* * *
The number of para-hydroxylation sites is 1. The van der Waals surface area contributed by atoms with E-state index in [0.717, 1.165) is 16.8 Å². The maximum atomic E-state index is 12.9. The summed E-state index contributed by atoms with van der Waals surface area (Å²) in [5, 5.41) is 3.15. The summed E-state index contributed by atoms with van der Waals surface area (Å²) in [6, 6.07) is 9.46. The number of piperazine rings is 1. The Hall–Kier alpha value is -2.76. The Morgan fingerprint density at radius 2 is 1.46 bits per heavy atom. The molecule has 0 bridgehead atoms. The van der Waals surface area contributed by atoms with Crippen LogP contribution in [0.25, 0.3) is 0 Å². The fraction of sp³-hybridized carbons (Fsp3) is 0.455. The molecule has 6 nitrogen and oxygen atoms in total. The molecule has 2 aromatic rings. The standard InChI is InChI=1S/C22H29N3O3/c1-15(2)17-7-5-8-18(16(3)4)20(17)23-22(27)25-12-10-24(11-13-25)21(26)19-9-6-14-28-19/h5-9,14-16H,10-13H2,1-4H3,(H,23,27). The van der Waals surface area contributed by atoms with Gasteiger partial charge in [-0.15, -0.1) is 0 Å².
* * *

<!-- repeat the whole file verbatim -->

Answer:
The number of para-hydroxylation sites is 1. The van der Waals surface area contributed by atoms with E-state index in [0.717, 1.165) is 16.8 Å². The maximum atomic E-state index is 12.9. The summed E-state index contributed by atoms with van der Waals surface area (Å²) in [5, 5.41) is 3.15. The summed E-state index contributed by atoms with van der Waals surface area (Å²) in [6, 6.07) is 9.46. The number of piperazine rings is 1. The Hall–Kier alpha value is -2.76. The Morgan fingerprint density at radius 2 is 1.46 bits per heavy atom. The molecule has 0 bridgehead atoms. The van der Waals surface area contributed by atoms with Crippen LogP contribution in [0.25, 0.3) is 0 Å². The fraction of sp³-hybridized carbons (Fsp3) is 0.455. The molecule has 6 nitrogen and oxygen atoms in total. The molecule has 2 aromatic rings. The standard InChI is InChI=1S/C22H29N3O3/c1-15(2)17-7-5-8-18(16(3)4)20(17)23-22(27)25-12-10-24(11-13-25)21(26)19-9-6-14-28-19/h5-9,14-16H,10-13H2,1-4H3,(H,23,27). The van der Waals surface area contributed by atoms with Gasteiger partial charge in [-0.15, -0.1) is 0 Å².